Cecillia Wang is a deputy legal director at the national ACLU and directs the Center for Democracy, which encompasses the ACLU’s work on immigrants’ rights, voting rights, national security, human rights, and speech, privacy and technology.
She is a past director of the ACLU Immigrants’ Rights Project and a nationally recognized expert on issues at the intersection of immigration and criminal law, including state anti-immigrant laws, racial profiling and other unlawful police practices relating to immigration enforcement. She has taught immigration law courses as an adjunct lecturer in law at Stanford and the University of California at Berkeley.
Cecillia is an experienced trial and appellate lawyer with more than two decades of experience in civil rights and criminal defense. Her notable cases include:
An argument before the Supreme Court of the United States in a case challenging the government’s draconian interpretation of an immigration detention statute to require the jailing of immigrants defending against deportation charges based on prior criminal history, without any hearing, even when they have completed service of their criminal sentence years or even decades in the past.A winning argument before the en banc U.S. Court of Appeals for the Fourth Circuit in an Establishment Clause challenge to President Trump’s proclamation barring entry of visitors and immigrants from predominantly Muslim countries.A trial victory in a class-action lawsuit against a policy and practice of racial profiling and illegal detentions by the Maricopa County (Arizona) Sheriff’s Office, before the U.S. District Court for the District of Arizona.An appellate victory before an en banc panel of the U.S. Court of Appeals for the Ninth Circuit in a class-action challenge to an Arizona state constitutional amendment categorically prohibiting bail to suspected undocumented immigrants.Successful arguments before both the U.S. District Court for the Northern District of Alabama and the U.S. Court of Appeals for the Eleventh Circuit in a civil rights challenge to Alabama’s notorious HB 56 anti-immigrant law.A trial victory in a narcotics and carjacking case in the U.S. District Court for the Northern District of California in which her client faced a 44-year mandatory minimum sentence. Cecillia also successfully quashed the government’s grand jury subpoena seeking her client’s DNA sample based solely on an allegation of gang affiliation.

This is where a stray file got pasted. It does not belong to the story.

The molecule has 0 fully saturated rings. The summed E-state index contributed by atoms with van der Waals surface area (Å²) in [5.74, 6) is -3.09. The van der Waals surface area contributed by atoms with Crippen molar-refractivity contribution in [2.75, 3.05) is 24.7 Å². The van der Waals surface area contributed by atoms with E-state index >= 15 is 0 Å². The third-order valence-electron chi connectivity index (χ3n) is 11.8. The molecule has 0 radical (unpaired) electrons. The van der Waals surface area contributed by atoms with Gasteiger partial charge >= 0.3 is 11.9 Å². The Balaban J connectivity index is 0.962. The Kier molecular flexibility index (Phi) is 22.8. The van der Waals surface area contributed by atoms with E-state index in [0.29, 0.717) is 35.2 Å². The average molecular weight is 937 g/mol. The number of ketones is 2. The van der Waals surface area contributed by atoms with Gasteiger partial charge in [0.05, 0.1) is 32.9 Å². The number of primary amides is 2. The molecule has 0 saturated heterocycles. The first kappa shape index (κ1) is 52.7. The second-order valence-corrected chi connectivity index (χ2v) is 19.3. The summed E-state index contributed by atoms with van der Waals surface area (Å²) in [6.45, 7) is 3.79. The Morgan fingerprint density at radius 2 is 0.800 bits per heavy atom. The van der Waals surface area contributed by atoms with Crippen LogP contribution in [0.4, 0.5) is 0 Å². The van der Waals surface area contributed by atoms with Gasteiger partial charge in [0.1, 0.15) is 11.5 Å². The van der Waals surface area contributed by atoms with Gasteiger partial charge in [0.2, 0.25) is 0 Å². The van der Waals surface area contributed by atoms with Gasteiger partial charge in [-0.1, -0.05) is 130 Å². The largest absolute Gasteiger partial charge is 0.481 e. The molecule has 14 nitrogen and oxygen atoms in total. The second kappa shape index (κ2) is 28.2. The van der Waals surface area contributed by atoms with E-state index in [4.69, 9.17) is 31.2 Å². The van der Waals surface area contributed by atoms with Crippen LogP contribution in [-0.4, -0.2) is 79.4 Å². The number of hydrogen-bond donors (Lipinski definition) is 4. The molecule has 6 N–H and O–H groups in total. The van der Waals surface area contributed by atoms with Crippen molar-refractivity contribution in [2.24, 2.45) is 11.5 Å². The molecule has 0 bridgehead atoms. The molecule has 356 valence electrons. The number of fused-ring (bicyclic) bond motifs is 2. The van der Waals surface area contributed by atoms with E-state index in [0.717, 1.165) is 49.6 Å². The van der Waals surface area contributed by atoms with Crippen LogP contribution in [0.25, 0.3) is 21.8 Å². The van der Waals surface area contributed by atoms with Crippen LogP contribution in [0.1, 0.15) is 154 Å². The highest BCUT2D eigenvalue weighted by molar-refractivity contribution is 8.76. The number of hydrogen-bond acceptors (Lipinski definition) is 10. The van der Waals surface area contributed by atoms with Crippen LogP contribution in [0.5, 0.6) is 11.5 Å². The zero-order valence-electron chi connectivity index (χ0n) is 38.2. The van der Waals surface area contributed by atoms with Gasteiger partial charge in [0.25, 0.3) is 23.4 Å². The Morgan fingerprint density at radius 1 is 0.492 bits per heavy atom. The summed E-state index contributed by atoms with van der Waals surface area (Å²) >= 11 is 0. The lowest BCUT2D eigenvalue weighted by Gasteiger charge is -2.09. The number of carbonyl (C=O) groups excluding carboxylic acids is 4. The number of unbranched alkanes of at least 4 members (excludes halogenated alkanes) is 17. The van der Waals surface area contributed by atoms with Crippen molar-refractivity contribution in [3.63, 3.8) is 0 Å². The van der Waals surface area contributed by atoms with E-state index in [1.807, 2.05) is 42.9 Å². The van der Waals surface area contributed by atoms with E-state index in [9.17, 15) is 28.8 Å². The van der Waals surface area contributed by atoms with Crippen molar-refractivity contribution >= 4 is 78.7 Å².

Cecillia has been an ACLU lawyer since 2004, after beginning her career with the ACLU as a fellow in 1997-98 and then working as an attorney with the federal public defender’s office for the Southern District of New York and at the San Francisco law firm of Keker & Van Nest, LLP. While in private practice, Cecillia was appointed to the federal Criminal Justice Act indigent defense panel for the Northern District of California.
Cecillia has been honored by numerous community and legal organizations including Vanderbilt Law School, the University of Pennsylvania Law School, the Immigrant Legal Resource Center, the Asian Pacific American Law Students Association of Yale Law School, the National Immigration Project of the National Lawyers’ Guild, California Rural Legal Assistance, Dolores Street Legal Services, Chinese for Affirmative Action, and the Asian American Bar Association of the San Francisco Bay Area. She is a frequent commentator on civil rights and civil liberties issues, appearing in outlets such as the New York Times, the Washington Post, AP, Reuters, National Public Radio, CNN, MSNBC, and many others.
Cecillia is a 1995 graduate of the Yale Law School, where she was an articles editor for The Yale Law Journal. She served as a law clerk to retired Justice Harry A. Blackmun of the Supreme Court of the United States, working in the chambers of Justice Stephen G. Breyer, and to Judge William A. Norris of the U.S. Court of Appeals of the Ninth Circuit. She graduated from U.C. Berkeley in 1992 with an A.B. in English (with highest honors) and Biology.
Mar 9, 2012
Victory! Appeals Court Blocks Additional Provisions of H.B. 56, Alabama's Anti-Immigrant Law
Dec 19, 2011
Stopping South Carolina from Sharing Alabama's Fate
Dec 17, 2011
Arizona's Notorious Sheriff Is Called out on Unconstitutional Police Practices
Jun 27, 2011
The War on Drugs Tears Families Apart
Apr 22, 2009
Supreme Court Says "No" to Government Effort to Deprive Immigrants of Fair Day in Court
Apr 10, 2009
Two Steps to Preventing False Arrests
Sep 7, 2006